The Final Stretch

Hello again everyone. As I’m sure you all know, the release date for our game is coming up soon, and so I think it is important to use this blog post to reflect on how far we have come as well as discuss what more we need to accomplish. First off, I want to give a brief overview of our story again to refresh everyone’s memory. Our game focuses on an ambiguous character who is a school teacher charged with spreading communist ideas during the cold war. While this is going on, the U.S. engages in a brief nuclear exchange with the U.S.S.R. that results in some but not total destruction. Our character is then sentenced to fight in the war as punishment for his alleged crimes against the country, which is now a very pro-McCarthyist society.


One thing that I find fascinating about our game is how far we have come with the idea that we initially started with. On the first day of class when we were still really into the brainstorming phase of ideas, the idea for this game started nowhere close to where it is now. When we first started, I was thinking about a game that was based in an alternate reality of the cold war, but it was more widescale and open world, similar to how grand theft auto works. The group generally liked this idea so we started working on it more and changing things up and adding more. Luke H. brought up the idea of how the game Starcraft uses prisoners as soldiers, and we all really liked this idea and wondered how to incorporate it into our game. Over about a week, the group did research and discussed where we wanted to go and that’s how we settled on making the game into what it was.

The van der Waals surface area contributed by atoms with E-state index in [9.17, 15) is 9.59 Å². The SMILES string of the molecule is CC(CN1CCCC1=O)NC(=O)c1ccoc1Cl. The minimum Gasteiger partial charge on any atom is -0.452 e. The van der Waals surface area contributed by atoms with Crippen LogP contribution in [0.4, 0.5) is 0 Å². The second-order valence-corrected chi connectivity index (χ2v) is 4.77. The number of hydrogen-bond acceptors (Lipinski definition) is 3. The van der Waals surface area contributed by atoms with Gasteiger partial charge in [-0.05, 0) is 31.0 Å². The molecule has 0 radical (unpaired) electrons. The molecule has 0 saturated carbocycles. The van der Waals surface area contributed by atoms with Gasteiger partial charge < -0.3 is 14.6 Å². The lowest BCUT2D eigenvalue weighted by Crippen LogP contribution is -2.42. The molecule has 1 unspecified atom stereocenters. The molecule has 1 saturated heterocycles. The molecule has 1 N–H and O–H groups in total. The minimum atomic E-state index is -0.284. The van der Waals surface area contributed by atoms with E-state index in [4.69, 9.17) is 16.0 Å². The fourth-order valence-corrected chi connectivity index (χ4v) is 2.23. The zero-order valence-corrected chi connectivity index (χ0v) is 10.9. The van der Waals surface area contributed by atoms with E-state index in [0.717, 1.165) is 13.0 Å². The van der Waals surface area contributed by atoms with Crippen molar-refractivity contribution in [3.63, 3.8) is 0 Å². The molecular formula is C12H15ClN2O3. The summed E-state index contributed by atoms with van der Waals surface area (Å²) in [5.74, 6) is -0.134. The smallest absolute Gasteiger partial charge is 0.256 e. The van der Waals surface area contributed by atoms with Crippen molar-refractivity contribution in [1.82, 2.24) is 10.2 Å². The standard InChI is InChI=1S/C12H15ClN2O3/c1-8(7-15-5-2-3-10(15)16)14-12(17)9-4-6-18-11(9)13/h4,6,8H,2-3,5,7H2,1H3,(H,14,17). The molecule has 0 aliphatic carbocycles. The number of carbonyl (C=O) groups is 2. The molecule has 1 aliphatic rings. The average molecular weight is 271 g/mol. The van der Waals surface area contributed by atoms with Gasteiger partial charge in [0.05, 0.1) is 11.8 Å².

Luke H. and Brenna have carried the majority of the weight in writing and developing the game, whereas Nick, Cole and I did a lot of the historical research involved in making the setting for our game. While we have made a ton of headway on the game, there is still a ton of work left for us to do in the next couple of days. The game developers still have a ton of goals that they want to accomplish before the release, such as a playthrough of the court conviction. As far as research goes, and as Professor Harney always says, we plan to still be researching until the last day. The research department still needs a few sources for our portfolio writings, which are starting to be finalized for turn in day.


Lastly, I would like to reflect on what all I have gotten out of this class. The homework we have been reading and the videos we have watched have really opened my eyes up to how important the topic of history is in the discussion of video games. It has also made me think back to multiple games I have played in the past and the relevance of history that was used in the games. Thanks to everyone for following the progression of our game thus far, and I look forward to our audience getting to play it.

From Sea to Shining Sea: Coming together

Today was a very productive day for our team. In class, Nick continued working on the design document and started describing how we used and researched our sources. We have really pulled together some great documents to back up our storyline and he is working hard to define what that process looked like for us. Luke H. and Brenna made some great progress in the development of our game on twine, developing multiple new story lines and adding onto pre existing ones. It has been really unique to watch how as new ideas develop, we get more ideas for additional research. As for Cole and me, we continue to work on the historical aspect of our game, working on papers and finding new sources to use. The chemistry on our team works very well because everyone is engaged and respectful of everyone else, while not being afraid to speak out on how they feel on certain aspects of the game.